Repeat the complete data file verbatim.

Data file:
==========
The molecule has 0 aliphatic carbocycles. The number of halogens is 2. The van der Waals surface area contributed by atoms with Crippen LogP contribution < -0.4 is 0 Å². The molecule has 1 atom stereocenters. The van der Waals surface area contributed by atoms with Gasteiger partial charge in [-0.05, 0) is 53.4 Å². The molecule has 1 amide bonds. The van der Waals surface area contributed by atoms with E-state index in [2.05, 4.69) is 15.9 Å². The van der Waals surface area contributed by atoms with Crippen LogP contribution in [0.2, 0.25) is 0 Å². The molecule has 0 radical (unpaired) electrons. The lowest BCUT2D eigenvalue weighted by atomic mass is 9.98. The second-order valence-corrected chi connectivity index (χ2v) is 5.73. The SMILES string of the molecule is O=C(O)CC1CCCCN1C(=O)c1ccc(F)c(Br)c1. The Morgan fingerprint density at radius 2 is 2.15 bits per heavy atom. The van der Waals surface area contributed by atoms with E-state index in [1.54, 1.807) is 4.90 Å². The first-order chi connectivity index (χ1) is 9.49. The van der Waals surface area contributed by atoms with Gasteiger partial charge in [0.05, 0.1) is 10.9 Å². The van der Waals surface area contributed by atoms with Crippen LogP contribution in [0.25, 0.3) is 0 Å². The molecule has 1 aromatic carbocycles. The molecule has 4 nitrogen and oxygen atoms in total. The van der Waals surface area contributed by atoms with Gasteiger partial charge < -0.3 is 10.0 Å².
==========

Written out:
The molecule has 0 aliphatic carbocycles. The number of halogens is 2. The van der Waals surface area contributed by atoms with Crippen LogP contribution < -0.4 is 0 Å². The molecule has 1 atom stereocenters. The van der Waals surface area contributed by atoms with Gasteiger partial charge in [-0.05, 0) is 53.4 Å². The molecule has 1 amide bonds. The van der Waals surface area contributed by atoms with E-state index in [2.05, 4.69) is 15.9 Å². The van der Waals surface area contributed by atoms with Crippen LogP contribution in [0.2, 0.25) is 0 Å². The molecule has 0 radical (unpaired) electrons. The lowest BCUT2D eigenvalue weighted by atomic mass is 9.98. The second-order valence-corrected chi connectivity index (χ2v) is 5.73. The SMILES string of the molecule is O=C(O)CC1CCCCN1C(=O)c1ccc(F)c(Br)c1. The Morgan fingerprint density at radius 2 is 2.15 bits per heavy atom. The van der Waals surface area contributed by atoms with E-state index in [1.54, 1.807) is 4.90 Å². The first-order chi connectivity index (χ1) is 9.49. The van der Waals surface area contributed by atoms with Gasteiger partial charge in [0.05, 0.1) is 10.9 Å². The van der Waals surface area contributed by atoms with Crippen LogP contribution in [0.25, 0.3) is 0 Å². The molecule has 1 aromatic carbocycles. The molecule has 4 nitrogen and oxygen atoms in total. The van der Waals surface area contributed by atoms with Gasteiger partial charge < -0.3 is 10.0 Å².